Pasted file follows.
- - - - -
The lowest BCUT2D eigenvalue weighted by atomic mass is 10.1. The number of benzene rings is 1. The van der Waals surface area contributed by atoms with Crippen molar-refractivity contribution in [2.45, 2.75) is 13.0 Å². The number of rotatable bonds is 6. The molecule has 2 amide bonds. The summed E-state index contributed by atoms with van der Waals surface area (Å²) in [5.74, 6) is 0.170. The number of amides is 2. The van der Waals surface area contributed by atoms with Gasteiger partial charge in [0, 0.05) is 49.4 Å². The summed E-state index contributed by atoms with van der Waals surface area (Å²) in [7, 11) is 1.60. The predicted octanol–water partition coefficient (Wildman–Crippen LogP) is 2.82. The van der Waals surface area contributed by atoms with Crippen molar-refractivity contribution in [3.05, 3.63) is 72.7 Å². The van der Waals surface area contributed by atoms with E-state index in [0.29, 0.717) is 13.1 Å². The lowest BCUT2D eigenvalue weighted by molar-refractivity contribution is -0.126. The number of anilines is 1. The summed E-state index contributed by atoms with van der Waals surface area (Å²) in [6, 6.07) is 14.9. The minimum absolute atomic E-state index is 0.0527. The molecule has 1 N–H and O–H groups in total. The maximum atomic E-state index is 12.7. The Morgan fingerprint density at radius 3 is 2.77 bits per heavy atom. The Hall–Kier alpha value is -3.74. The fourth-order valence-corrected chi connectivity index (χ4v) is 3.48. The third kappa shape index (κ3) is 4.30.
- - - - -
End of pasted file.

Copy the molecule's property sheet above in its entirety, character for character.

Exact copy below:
The lowest BCUT2D eigenvalue weighted by atomic mass is 10.1. The number of benzene rings is 1. The van der Waals surface area contributed by atoms with Crippen molar-refractivity contribution in [2.45, 2.75) is 13.0 Å². The number of rotatable bonds is 6. The molecule has 2 amide bonds. The summed E-state index contributed by atoms with van der Waals surface area (Å²) in [5.74, 6) is 0.170. The number of amides is 2. The van der Waals surface area contributed by atoms with Gasteiger partial charge in [0, 0.05) is 49.4 Å². The summed E-state index contributed by atoms with van der Waals surface area (Å²) in [7, 11) is 1.60. The predicted octanol–water partition coefficient (Wildman–Crippen LogP) is 2.82. The van der Waals surface area contributed by atoms with Crippen molar-refractivity contribution in [3.05, 3.63) is 72.7 Å². The van der Waals surface area contributed by atoms with E-state index in [0.29, 0.717) is 13.1 Å². The lowest BCUT2D eigenvalue weighted by molar-refractivity contribution is -0.126. The number of anilines is 1. The summed E-state index contributed by atoms with van der Waals surface area (Å²) in [6, 6.07) is 14.9. The minimum absolute atomic E-state index is 0.0527. The molecule has 1 N–H and O–H groups in total. The maximum atomic E-state index is 12.7. The Morgan fingerprint density at radius 3 is 2.77 bits per heavy atom. The Hall–Kier alpha value is -3.74. The fourth-order valence-corrected chi connectivity index (χ4v) is 3.48. The third kappa shape index (κ3) is 4.30.